Crystal Death? Possibly.
Updated: 5 days ago
Now that we’re spending more time indoors as the weather grows cold, our houseplants become a focus of our attention. One of my favorites is Dieffenbachia, commonly known as Dumb Cane. Originally from the tropics of Central and South America, today different varieties can be found in garden stores everywhere. The flowers are not fragrant and look more like a calla lily inflorescence than a showy eye-catching bloom. But these plants, with their large, variegated leaves, can be a show stopper in more ways than one.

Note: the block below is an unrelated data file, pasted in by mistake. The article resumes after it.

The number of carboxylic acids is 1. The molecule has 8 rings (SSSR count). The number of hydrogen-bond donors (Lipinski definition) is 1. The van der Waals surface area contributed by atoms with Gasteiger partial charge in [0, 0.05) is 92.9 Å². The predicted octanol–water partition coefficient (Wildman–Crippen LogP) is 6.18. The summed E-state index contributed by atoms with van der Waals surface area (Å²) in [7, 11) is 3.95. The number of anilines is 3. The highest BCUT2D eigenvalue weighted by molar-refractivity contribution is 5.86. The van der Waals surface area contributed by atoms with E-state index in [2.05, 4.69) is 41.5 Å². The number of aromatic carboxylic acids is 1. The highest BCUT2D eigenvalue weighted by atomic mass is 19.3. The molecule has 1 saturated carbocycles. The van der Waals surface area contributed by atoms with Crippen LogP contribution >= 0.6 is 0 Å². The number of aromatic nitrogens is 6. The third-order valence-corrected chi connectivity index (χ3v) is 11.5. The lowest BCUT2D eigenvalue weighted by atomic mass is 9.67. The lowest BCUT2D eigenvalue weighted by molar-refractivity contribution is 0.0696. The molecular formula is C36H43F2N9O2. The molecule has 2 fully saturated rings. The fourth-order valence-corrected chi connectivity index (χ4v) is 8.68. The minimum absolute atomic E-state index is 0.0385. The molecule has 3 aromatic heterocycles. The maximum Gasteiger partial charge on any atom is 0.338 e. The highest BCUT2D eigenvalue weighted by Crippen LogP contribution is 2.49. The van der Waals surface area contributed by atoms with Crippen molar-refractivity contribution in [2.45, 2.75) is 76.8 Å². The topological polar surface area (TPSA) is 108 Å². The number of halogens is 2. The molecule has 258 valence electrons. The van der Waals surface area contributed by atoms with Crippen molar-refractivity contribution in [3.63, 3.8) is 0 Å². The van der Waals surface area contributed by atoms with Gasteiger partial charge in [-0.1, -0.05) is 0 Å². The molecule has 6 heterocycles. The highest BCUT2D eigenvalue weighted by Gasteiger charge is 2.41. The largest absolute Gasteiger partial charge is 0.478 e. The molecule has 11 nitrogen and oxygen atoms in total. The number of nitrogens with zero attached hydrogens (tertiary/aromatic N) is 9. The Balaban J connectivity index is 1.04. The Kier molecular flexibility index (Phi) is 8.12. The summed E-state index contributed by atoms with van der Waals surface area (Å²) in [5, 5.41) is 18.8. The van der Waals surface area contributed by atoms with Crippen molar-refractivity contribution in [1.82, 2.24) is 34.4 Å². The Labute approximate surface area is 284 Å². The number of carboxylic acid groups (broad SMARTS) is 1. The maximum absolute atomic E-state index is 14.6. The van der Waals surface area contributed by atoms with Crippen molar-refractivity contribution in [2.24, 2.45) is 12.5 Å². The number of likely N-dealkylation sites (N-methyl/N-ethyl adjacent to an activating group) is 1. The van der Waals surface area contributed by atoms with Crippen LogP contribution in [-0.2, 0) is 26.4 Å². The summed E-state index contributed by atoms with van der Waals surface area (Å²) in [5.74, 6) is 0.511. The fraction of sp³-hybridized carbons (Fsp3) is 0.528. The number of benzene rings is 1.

Needle-like calcium oxalate crystals are found within specialized cells of the plant, and when the leaves are chewed, the crystals are released, causing swelling of the oropharynx (mouth and throat), rendering the person speechless or worse. The initial pain usually prevents swallowing the mouthful completely, thus avoiding damage to the GI tract. In addition, care should be taken when propagating these plants (use gloves, wash your hands, don’t touch your eyes) to prevent skin irritation or corneal injury. Most importantly, curious toddlers and pets should keep their distance from this potential chemical irritant.